I'd also like to recommend a YouTube channel. I found this guy through the YT "recommend" pop-up list a few years back and subscribed. One of his video series is called "Study the Masters" and he is presenting a portion of what I think you want to accomplish. The part you'll find interesting is his transcriptions and he does offer a fee-based course on Logic Pro X in "advanced notation." I think in his early days he just used the piano roll style, ran into some barriers/obstacles, overcame them and now shares some of his insights. However, I would still follow David's words of wisdom and put pencil to paper. Link to Austin Burcham aka ABBDRUMS: https://www.youtube.com/channel/UCHf-VVmaLtXPb0-DjVxdSIg
 

hardbat

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Transcribing is an enormously valuable skill. It takes a lot of practice to get good and quick about it. I'm so glad my teacher worked it into every week's assignments. Now I can pretty much transcribe drum parts and rhythms as quickly as my hand can write. Later when I gave lessons, I required all my students to transcribe stuff.

In the past 5 years I've gotten pretty good at MuseScore (an open-source alternative to Finale or Sibelius), having used it to write out lots of lead sheets, drum parts, and even a couple of original big band charts. So, I'd say I'm pretty good at both notation software and transcribing. Having said that, I'd NEVER use notation software when transcribing. That is really the cart before the horse and would slow things down terribly. Pencil and paper all the way!
 

Pibroch

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Sounds like you've got a good plan going forward. I took a musical notation course at my local community college years ago (before the days of computers) and it was really beneficial to me.
Before taking the class I was barely able to scribble notes and I certainly couldn't appreciate their values. The instructor had us writing line after line of individual notes and groups of notes to get them to look consistent & uniform. Another big challenge for us was to write with clarity in mind, which was a real eye-opener... There's always more than one way to write something, but understanding why one way is better or added clarity, visually removed clutter, presented content more intuitively is so important... I guess I'm saying the instructor feedback was extremely important to get a different perspective (my instructor was not a drummer, so he didn't care what the instrument was, only what the quality was). So I would add that to the list as your learning, to see if you can feedback on your notation/transcription process to speed your growth.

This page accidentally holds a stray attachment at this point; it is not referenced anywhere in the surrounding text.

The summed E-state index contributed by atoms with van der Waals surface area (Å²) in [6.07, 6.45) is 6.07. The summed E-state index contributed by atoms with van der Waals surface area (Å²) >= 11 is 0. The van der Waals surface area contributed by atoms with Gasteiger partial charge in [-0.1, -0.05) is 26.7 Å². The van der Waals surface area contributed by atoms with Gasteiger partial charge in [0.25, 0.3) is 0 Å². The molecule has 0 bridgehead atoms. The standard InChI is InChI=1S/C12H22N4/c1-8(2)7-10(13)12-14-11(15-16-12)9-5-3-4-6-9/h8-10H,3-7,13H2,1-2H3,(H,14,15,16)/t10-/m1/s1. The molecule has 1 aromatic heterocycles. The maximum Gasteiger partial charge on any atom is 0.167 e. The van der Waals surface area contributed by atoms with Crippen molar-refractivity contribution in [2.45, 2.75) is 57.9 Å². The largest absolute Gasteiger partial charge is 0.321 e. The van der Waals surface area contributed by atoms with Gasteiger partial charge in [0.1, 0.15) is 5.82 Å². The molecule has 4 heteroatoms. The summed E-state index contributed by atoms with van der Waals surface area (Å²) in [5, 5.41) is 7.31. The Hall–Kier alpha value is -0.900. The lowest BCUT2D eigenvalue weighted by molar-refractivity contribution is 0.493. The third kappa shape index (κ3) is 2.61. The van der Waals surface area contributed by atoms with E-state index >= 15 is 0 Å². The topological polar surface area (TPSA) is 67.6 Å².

I'd also like to recommend a YouTube channel. I found this guy through the YT "recommend" pop-up list a few years back and subscribed. One of his video series is called "Study the Masters" and he is presenting a portion of what I think you want to accomplish. The part you'll find interesting is his transcriptions and he does offer a fee-based course on Logic Pro X in "advanced notation." I think in his early days he just used the piano roll style, ran into some barriers/obstacles, overcame them and now shares some of his insights. However, I would still follow David's words of wisdom and put pencil to paper. Link to Austin Burcham aka ABBDRUMS: https://www.youtube.com/channel/UCHf-VVmaLtXPb0-DjVxdSIg
Thanks Hop - "Study the Masters", which was new to me, definitely covers a significant portion of the way I want to break down modes of playing/ improvising in music I'm turned on by.

In terms of your suggestion of getting feedback on my notation/transcription I think that's a great idea. Since your reply I've made a plan: to engage a teacher I know, who studies recordings of drumming masters for his own development, to do this for me.

Thanks again for these excellent suggestions of yours.
 

Hop

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I'm glad that had some value for you. Don't forgot to check back on this after you start making progress and hit some milestone... We love success stories around here!
 

multijd

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CONTEXT

My self-education project: to transcribe the entire rhythmic structure of the piece New Monastery from the Andrew Hill “Point of Departure“ album.

Purpose: to gain understanding as to what makes the music, especially the drumming, so exciting, with a focus on how Williams’ performance meshes with the other players and vice versa.


REQUEST

What are you able to suggest in the way of software, please?

Thinking mainly in terms of:

a) Software options for looping small sections of the recording, and

b) notation software so I don’t have to hand write everything.


Almost total newbie to transcribing music so any other general ideas welcome.
Anytune pro is another great transcribing program/app. I like having it on my phone or ipad so i can be more mobile. I can sit at the piano or drums or pad. I second (or third?) the difficulty of notation software. They all have a steep learning curve. And as stated, determining how to notate a phrase takes quite a bit of savvy. These musical ideas often fall in the cracks between specific rhythms. You often have to use your judgement and what one person hears will be different from another. BTW “Point of Departure“ is some very interesting music and drumming! Great choice!